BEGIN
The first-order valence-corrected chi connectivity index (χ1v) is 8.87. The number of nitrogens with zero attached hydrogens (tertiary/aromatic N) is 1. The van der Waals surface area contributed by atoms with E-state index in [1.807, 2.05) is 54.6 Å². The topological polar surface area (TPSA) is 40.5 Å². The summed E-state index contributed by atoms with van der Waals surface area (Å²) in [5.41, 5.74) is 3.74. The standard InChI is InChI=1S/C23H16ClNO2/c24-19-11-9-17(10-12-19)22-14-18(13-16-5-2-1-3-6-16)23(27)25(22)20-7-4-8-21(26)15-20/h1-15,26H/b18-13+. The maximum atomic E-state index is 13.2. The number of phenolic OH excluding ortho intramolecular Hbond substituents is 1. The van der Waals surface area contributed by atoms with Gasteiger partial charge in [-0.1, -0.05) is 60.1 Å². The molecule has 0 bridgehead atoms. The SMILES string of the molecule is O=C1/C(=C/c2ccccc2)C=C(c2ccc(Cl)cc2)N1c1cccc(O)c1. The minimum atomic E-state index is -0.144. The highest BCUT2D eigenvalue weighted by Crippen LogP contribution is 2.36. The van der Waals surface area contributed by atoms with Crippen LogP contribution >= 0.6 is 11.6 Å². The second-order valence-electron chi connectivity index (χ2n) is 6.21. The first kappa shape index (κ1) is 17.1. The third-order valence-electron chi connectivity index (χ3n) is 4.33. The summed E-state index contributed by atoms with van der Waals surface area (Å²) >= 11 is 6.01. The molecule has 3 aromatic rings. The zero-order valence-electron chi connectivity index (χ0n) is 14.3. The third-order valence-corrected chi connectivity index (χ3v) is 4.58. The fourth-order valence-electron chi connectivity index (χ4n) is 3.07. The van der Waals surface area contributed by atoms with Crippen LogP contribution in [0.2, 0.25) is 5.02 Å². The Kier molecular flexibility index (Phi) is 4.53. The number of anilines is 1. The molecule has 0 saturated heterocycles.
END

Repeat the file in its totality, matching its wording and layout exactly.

The first-order valence-corrected chi connectivity index (χ1v) is 8.87. The number of nitrogens with zero attached hydrogens (tertiary/aromatic N) is 1. The van der Waals surface area contributed by atoms with E-state index in [1.807, 2.05) is 54.6 Å². The topological polar surface area (TPSA) is 40.5 Å². The summed E-state index contributed by atoms with van der Waals surface area (Å²) in [5.41, 5.74) is 3.74. The standard InChI is InChI=1S/C23H16ClNO2/c24-19-11-9-17(10-12-19)22-14-18(13-16-5-2-1-3-6-16)23(27)25(22)20-7-4-8-21(26)15-20/h1-15,26H/b18-13+. The maximum atomic E-state index is 13.2. The number of phenolic OH excluding ortho intramolecular Hbond substituents is 1. The van der Waals surface area contributed by atoms with Gasteiger partial charge in [-0.1, -0.05) is 60.1 Å². The molecule has 0 bridgehead atoms. The SMILES string of the molecule is O=C1/C(=C/c2ccccc2)C=C(c2ccc(Cl)cc2)N1c1cccc(O)c1. The minimum atomic E-state index is -0.144. The highest BCUT2D eigenvalue weighted by Crippen LogP contribution is 2.36. The van der Waals surface area contributed by atoms with Crippen LogP contribution >= 0.6 is 11.6 Å². The second-order valence-electron chi connectivity index (χ2n) is 6.21. The first kappa shape index (κ1) is 17.1. The third-order valence-electron chi connectivity index (χ3n) is 4.33. The summed E-state index contributed by atoms with van der Waals surface area (Å²) >= 11 is 6.01. The molecule has 3 aromatic rings. The zero-order valence-electron chi connectivity index (χ0n) is 14.3. The third-order valence-corrected chi connectivity index (χ3v) is 4.58. The fourth-order valence-electron chi connectivity index (χ4n) is 3.07. The van der Waals surface area contributed by atoms with Crippen LogP contribution in [0.2, 0.25) is 5.02 Å². The Kier molecular flexibility index (Phi) is 4.53. The number of anilines is 1. The molecule has 0 saturated heterocycles.